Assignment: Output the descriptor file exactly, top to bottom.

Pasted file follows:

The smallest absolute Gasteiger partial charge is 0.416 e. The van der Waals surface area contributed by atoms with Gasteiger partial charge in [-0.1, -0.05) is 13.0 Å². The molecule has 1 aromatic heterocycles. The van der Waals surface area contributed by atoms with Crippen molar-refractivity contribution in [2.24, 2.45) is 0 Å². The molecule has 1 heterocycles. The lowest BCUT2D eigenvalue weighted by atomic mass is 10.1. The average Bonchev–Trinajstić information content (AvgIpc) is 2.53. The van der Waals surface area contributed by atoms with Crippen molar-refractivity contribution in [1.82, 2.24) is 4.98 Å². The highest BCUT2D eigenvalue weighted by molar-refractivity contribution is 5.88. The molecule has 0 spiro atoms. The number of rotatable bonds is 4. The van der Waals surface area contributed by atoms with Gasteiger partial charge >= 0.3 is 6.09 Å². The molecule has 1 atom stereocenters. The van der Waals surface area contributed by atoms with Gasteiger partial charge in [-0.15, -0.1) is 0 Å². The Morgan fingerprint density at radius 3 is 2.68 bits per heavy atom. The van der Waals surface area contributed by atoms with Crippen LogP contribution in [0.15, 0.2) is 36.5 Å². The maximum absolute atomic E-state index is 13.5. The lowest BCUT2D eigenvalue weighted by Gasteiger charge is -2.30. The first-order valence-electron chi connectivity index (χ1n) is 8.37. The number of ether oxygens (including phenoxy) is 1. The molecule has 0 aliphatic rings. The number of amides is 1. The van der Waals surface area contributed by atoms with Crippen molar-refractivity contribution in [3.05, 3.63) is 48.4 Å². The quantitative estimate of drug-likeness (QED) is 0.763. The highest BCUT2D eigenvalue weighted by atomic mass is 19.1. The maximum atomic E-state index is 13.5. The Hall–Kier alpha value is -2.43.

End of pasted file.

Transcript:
The smallest absolute Gasteiger partial charge is 0.416 e. The van der Waals surface area contributed by atoms with Gasteiger partial charge in [-0.1, -0.05) is 13.0 Å². The molecule has 1 aromatic heterocycles. The van der Waals surface area contributed by atoms with Crippen molar-refractivity contribution in [2.24, 2.45) is 0 Å². The molecule has 1 heterocycles. The lowest BCUT2D eigenvalue weighted by atomic mass is 10.1. The average Bonchev–Trinajstić information content (AvgIpc) is 2.53. The van der Waals surface area contributed by atoms with Crippen molar-refractivity contribution in [1.82, 2.24) is 4.98 Å². The highest BCUT2D eigenvalue weighted by molar-refractivity contribution is 5.88. The molecule has 0 spiro atoms. The number of rotatable bonds is 4. The van der Waals surface area contributed by atoms with Gasteiger partial charge >= 0.3 is 6.09 Å². The molecule has 1 atom stereocenters. The van der Waals surface area contributed by atoms with Gasteiger partial charge in [-0.15, -0.1) is 0 Å². The Morgan fingerprint density at radius 3 is 2.68 bits per heavy atom. The van der Waals surface area contributed by atoms with Crippen LogP contribution in [0.15, 0.2) is 36.5 Å². The maximum absolute atomic E-state index is 13.5. The lowest BCUT2D eigenvalue weighted by Gasteiger charge is -2.30. The first-order valence-electron chi connectivity index (χ1n) is 8.37. The number of ether oxygens (including phenoxy) is 1. The molecule has 0 aliphatic rings. The number of amides is 1. The van der Waals surface area contributed by atoms with Crippen molar-refractivity contribution in [3.05, 3.63) is 48.4 Å². The quantitative estimate of drug-likeness (QED) is 0.763. The highest BCUT2D eigenvalue weighted by atomic mass is 19.1. The maximum atomic E-state index is 13.5. The Hall–Kier alpha value is -2.43.